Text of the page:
A Digest of the International Law of the United States: Taken from Documents Issued by Presidents and Secretaries of State, and from Decisions of Federal Courts and Opinions of Attorneys-general, Volume 3
U.S. Government Printing Office, 1886 - International law
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according agreed American appear applied armed authority belligerent belonging blockade Britain British called cargo carry cause character circumstances citizens civil claim coast commander commerce commission communication condemnation Congress considered contraband convention court declaration of Paris duty effect enemy enemy's engaged England enter established execution exercise existing fact Fish flag force foreign France French further give given Government ground held hostile Inst instructions intent interest issued jurisdiction law of nations letter limits Lord maritime means ment minister nature necessary neutral object officers opinion parties peace permitted persons port position possession practice present President principle prize proceedings protection question reason received recognized referred regard relations respect rule seas seized ship sovereign Spain supra taken territory tion trade treaty United vessel violation Wall waters
Page 270 - The neutral flag covers enemy's goods, with the exception of contraband of war ; 3. Neutral goods, with the exception of contraband of war, are not liable to capture under enemy's flag; 4. Blockades, in order to be binding, must be effective ; that is to say, maintained by a force sufficient really to prevent access to the coast of the enemy.
Page 46 - Labrador ; but so soon as the same, or any portion thereof, shall be settled, it shall not be lawful for the said Fishermen to dry or cure fish at such portion so settled, without previous agreement for such purpose, with the Inhabitants, Proprietors or Possessors of the ground.
Page 325 - This done, each officer and man will be allowed to return to his home, not to be disturbed by United States authority so long as they observe their paroles and the laws in force where they may reside.
Page 630 - Secondly, not to permit or suffer either belligerent to make use of its ports or waters as the. base of naval operations against the other, or for the purpose of the renewal or augmentation of military supplies or arms, or the recruitment of men. Thirdly, to exercise due diligence in its own ports and waters, and, as to all persons within its jurisdiction, to prevent any violation of the foregoing obligations and duties.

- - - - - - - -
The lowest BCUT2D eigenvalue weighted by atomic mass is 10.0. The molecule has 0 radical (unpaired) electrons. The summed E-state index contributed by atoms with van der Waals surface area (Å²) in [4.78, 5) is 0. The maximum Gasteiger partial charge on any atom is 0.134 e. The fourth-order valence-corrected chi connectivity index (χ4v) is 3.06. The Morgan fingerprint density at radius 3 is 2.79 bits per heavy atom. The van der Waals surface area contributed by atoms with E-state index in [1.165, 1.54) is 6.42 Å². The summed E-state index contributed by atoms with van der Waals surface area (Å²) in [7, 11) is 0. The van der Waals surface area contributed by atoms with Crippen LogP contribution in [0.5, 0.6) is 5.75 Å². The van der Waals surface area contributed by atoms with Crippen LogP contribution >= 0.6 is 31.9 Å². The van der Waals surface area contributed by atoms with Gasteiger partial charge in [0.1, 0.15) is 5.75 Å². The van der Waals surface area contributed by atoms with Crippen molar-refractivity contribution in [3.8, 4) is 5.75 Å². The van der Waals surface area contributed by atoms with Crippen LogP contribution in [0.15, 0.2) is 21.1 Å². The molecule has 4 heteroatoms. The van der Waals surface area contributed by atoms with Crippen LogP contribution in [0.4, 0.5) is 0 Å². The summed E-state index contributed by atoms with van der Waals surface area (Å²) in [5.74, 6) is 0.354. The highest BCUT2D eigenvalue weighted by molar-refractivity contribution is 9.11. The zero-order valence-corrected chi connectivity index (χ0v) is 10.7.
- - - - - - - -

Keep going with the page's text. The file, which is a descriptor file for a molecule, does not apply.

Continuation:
Page 28 - The occasion has been judged proper for asserting, as a principle in which the rights and interests of the United States are involved, that the American continents, by the free and independent condition which they have assumed and maintained, are henceforth not to be considered as subjects for future colonization by any European powers...
Page 586 - I have given instructions to those officers, to whom it belongs, to cause prosecutions to be instituted against all persons, who shall within the cognizance of the courts of the United States violate the law of nations with respect to the powers at war, or any of them.
Page 325 - ... the officers to give their individual paroles not to take up arms against the Government of the United States until properly exchanged, and each company or regimental commander sign a like parole for the men of their commands. The arms, artillery, and public property to be parked and stacked, and turned over to the officers appointed by me to receive them.
Page 630 - A neutral government is bound — First, to use due diligence to prevent the fitting out, arming, or equipping, within its jurisdiction, of any vessel which it has reasonable ground to believe is intended to cruise or to carry on war against a power with which it is at peace...
Page 632 - In deciding the matters submitted to the Arbitrators, they shall be governed by the following three rules, which are agreed upon by the high contracting parties as rules to be taken as applicable to the case...
Page 41 - Magdalen Islands, and Labrador, so long as the same shall remain unsettled ; but so soon as the same or either of them shall be settled, it shall not be lawful for the said fishermen to dry or cure fish at such settlement, without a previous agreement for that purpose with the inhabitants, proprietors, or possessors of the ground.